Robert Bringhurst’s A Story as Sharp as a Knife: Haida Mythtellers and Their World (1999)
Suggesting that we think of the hundreds of oral literatures indigenous to North America as “parts of the old-growth forest of the human minds”, Robert Bringhurst’s passion for these stories is palpable.
He likens the act of reading these stories as being more like reading musical notes or reading paintings than it is like reading books. And he believes that, just as one doesn’t necessarily understand string sonatas by only listening to one – but, rather, by listening to some Mozart and some Haydn and Beethoven and and and – it’s only by listening to a variety of Haida mythtellers and a variety of their stories that one can gain a sense of the depth and breadth of their art.
Nonetheless, A Story as Sharp as a Knife offers readers an introduction to the field, considering the work of ethnographers and the recorded tales they were told. Some portions of the tales are presented in the written indigenous language, with translations alongside or following, but most are presented in translation, in a kind of verse that feels both epic and accessible.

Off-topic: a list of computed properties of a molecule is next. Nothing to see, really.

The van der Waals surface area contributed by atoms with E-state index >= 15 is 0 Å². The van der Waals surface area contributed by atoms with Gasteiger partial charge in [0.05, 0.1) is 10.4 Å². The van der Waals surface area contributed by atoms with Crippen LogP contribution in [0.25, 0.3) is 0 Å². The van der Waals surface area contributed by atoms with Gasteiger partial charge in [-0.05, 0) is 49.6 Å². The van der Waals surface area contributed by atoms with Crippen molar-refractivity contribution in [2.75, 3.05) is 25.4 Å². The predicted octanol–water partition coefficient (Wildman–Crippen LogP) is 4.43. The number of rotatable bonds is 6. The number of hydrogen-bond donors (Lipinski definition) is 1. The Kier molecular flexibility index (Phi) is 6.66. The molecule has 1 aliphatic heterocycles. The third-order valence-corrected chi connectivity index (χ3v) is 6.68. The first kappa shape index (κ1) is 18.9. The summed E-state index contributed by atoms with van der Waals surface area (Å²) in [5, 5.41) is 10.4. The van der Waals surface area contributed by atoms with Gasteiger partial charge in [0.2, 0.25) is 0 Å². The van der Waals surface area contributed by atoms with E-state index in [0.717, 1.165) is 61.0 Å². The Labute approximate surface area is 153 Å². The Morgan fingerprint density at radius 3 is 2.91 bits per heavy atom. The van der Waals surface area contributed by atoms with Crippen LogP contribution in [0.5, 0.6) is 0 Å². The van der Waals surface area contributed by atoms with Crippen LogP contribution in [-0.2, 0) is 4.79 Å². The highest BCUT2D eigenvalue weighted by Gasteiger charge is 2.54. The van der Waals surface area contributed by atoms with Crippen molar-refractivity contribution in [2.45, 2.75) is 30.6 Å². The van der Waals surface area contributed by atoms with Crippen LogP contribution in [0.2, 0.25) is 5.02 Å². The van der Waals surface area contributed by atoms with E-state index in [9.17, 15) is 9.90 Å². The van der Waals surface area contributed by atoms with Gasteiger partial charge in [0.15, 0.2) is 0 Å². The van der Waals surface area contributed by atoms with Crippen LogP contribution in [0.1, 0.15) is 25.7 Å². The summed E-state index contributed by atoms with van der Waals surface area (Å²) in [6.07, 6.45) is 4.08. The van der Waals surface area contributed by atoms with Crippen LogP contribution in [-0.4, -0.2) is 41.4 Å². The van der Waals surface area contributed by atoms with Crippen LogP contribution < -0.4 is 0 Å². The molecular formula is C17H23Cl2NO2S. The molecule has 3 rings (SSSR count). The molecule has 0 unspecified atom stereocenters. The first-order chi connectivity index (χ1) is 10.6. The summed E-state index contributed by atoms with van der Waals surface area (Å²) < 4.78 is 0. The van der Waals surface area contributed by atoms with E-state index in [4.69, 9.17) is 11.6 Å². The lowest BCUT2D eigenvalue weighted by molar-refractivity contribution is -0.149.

And even when the stories themselves feel strange and disorienting, the way that Bringhurst describes them feels like another artist’s vision: “In its lovely glove of words, Skaay’s poem has the structure of five fingers, or four fingers and a thumb. If we are experienced listeners, that is enough. We imagine the palm, the invisible bones that join in a wrist; we remember the echoes, allusions and names that link these poems, and the larger poem they make.”